Im Weissen Rossl
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About the opera Im Weissen Rossl
Im weißen Rößl (English title: White Horse Inn or The White Horse Inn) is an operetta or musical comedy set in the picturesque Salzkammergut region of Upper Austria. It is about the head waiter of the White Horse Inn in St. Wolfgang who is desperately in love with the owner of the inn, a resolute young woman who at first only has eyes for one of her regular guests. Sometimes classified as an operetta, the show enjoyed huge successes both on Broadway and in the West End (651 performances at the Coliseum starting 8 April 1931) and was filmed several times. In a way similar to The Sound of Music and the three Sissi movies, the play and its film versions have contributed to the saccharine image of Austria as an alpine idyllâ€”the kind of idyll tourists have been seeking for almost a century now. Today, Im weißen Rößl is mainly remembered for its songs, many of which have become popular classics.Read more on Wikipedia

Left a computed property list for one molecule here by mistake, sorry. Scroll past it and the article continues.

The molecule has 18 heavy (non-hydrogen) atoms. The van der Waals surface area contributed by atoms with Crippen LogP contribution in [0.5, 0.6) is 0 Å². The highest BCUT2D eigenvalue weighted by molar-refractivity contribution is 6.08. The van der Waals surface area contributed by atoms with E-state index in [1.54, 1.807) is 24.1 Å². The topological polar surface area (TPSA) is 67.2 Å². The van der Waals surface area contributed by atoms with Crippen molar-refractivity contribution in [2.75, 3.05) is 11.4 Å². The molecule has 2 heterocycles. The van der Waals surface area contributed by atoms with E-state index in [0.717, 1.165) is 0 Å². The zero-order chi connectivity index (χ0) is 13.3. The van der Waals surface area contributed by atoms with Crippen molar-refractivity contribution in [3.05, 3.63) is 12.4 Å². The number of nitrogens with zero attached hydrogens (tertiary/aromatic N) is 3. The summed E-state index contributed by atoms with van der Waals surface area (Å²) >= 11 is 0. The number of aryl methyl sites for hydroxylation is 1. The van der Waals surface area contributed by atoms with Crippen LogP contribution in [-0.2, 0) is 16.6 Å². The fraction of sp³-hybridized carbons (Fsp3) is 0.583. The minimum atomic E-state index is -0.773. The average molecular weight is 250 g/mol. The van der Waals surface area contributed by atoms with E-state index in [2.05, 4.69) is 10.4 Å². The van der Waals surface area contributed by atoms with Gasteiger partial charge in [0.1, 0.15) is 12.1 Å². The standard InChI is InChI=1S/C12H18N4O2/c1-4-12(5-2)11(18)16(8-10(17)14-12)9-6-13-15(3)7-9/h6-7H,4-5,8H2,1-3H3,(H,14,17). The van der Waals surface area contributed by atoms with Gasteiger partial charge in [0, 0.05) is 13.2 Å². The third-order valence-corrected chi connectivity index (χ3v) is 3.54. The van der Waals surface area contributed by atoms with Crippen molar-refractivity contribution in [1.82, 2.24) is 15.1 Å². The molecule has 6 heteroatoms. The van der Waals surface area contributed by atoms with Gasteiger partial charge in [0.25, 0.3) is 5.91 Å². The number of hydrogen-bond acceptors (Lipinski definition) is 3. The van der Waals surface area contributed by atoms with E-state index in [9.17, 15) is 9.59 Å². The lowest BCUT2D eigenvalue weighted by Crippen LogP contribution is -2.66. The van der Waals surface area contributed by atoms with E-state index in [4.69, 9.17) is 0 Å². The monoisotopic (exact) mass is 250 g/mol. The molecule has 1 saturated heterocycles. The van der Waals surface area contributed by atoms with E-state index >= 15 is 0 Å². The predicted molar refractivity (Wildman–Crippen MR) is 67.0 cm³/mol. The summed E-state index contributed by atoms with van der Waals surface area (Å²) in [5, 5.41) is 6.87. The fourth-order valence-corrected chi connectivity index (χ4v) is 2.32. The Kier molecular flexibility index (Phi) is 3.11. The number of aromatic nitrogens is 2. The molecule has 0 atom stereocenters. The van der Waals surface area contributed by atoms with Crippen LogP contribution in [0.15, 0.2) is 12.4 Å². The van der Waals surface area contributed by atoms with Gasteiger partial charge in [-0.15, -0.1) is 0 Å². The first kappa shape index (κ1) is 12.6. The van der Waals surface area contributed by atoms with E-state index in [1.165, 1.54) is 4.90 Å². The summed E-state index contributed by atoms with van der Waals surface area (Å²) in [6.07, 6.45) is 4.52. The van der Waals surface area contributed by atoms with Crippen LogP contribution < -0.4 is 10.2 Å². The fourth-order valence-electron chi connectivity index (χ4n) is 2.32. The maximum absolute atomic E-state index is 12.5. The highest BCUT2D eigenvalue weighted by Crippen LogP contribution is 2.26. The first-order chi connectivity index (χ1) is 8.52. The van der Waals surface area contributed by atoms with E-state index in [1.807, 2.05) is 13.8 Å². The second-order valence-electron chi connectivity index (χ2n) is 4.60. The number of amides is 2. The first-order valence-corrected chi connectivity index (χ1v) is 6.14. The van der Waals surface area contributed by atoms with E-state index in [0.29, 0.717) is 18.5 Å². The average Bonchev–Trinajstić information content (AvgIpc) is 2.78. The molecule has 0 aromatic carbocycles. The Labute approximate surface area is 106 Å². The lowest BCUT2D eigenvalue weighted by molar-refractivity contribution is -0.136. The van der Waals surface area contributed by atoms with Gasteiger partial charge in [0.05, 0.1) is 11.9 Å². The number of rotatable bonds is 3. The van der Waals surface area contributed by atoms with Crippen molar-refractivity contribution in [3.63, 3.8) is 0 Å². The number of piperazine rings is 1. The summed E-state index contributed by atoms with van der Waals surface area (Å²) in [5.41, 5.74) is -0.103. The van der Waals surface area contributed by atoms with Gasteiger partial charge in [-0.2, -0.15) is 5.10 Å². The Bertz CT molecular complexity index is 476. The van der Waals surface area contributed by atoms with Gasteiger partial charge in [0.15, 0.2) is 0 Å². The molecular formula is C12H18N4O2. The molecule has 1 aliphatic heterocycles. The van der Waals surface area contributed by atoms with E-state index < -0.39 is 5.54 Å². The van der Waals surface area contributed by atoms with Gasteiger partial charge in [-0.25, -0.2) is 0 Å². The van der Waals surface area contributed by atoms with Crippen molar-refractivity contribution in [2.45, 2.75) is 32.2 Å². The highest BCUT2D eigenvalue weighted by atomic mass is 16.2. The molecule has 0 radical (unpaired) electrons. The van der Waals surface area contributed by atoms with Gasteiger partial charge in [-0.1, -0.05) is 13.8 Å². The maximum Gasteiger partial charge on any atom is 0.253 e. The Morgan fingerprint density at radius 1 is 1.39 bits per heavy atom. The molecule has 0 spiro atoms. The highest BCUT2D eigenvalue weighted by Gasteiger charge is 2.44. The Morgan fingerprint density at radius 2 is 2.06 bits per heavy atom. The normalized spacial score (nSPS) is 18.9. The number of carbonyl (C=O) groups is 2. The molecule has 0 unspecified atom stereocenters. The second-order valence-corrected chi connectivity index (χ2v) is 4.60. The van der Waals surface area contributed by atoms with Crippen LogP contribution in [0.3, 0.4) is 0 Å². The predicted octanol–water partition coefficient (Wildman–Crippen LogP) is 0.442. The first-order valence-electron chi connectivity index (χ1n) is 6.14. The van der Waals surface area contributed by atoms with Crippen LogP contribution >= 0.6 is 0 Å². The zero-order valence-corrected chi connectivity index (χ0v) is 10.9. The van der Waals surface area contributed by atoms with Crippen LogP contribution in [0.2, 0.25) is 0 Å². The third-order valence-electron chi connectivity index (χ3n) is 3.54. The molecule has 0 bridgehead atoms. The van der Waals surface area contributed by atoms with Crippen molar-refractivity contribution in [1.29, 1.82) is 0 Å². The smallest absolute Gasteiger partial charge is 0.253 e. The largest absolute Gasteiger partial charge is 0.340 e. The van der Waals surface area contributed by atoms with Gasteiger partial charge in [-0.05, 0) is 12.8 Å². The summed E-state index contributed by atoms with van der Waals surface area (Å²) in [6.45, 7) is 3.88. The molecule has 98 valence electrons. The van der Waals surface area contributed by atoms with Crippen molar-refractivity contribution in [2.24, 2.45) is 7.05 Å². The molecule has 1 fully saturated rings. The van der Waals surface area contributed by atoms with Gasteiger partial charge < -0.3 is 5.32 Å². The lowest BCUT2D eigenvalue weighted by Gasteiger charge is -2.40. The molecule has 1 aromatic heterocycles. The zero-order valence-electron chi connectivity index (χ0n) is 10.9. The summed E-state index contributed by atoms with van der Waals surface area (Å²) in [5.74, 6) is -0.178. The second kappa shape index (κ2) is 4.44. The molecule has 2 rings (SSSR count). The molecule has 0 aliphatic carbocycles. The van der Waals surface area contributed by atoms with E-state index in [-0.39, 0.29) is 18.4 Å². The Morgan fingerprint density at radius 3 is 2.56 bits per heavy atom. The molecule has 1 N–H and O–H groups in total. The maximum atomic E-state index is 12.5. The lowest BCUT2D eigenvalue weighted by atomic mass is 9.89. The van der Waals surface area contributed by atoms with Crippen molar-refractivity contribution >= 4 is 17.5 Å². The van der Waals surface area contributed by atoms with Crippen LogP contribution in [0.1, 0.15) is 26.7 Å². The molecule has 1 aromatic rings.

In the last decade of the 19th century, Oscar Blumenthal, a theatre director from Berlin, Germany, was vacationing in Lauffen (now part of Bad Ischl), a small town in the vicinity of St. Wolfgang. There, at the inn where he was staying, Blumenthal happened to witness the head waiter's painful wooing of his boss, a widow. Amused, Blumenthal used the story as the basis of a comedyâ€”without musicâ€”which he co-authored with actor Gustav Kadelburg. However, Blumenthal and Kadelburg relocated the action from Lauffen to the much more prominent St. Wolfgang, where the Gasthof Weißes Rößl had actually existed since 1878. Having thus chanced upon a suitable title, the authors went to work, and Im weißen Rößl eventually premiered in Berlin in 1897.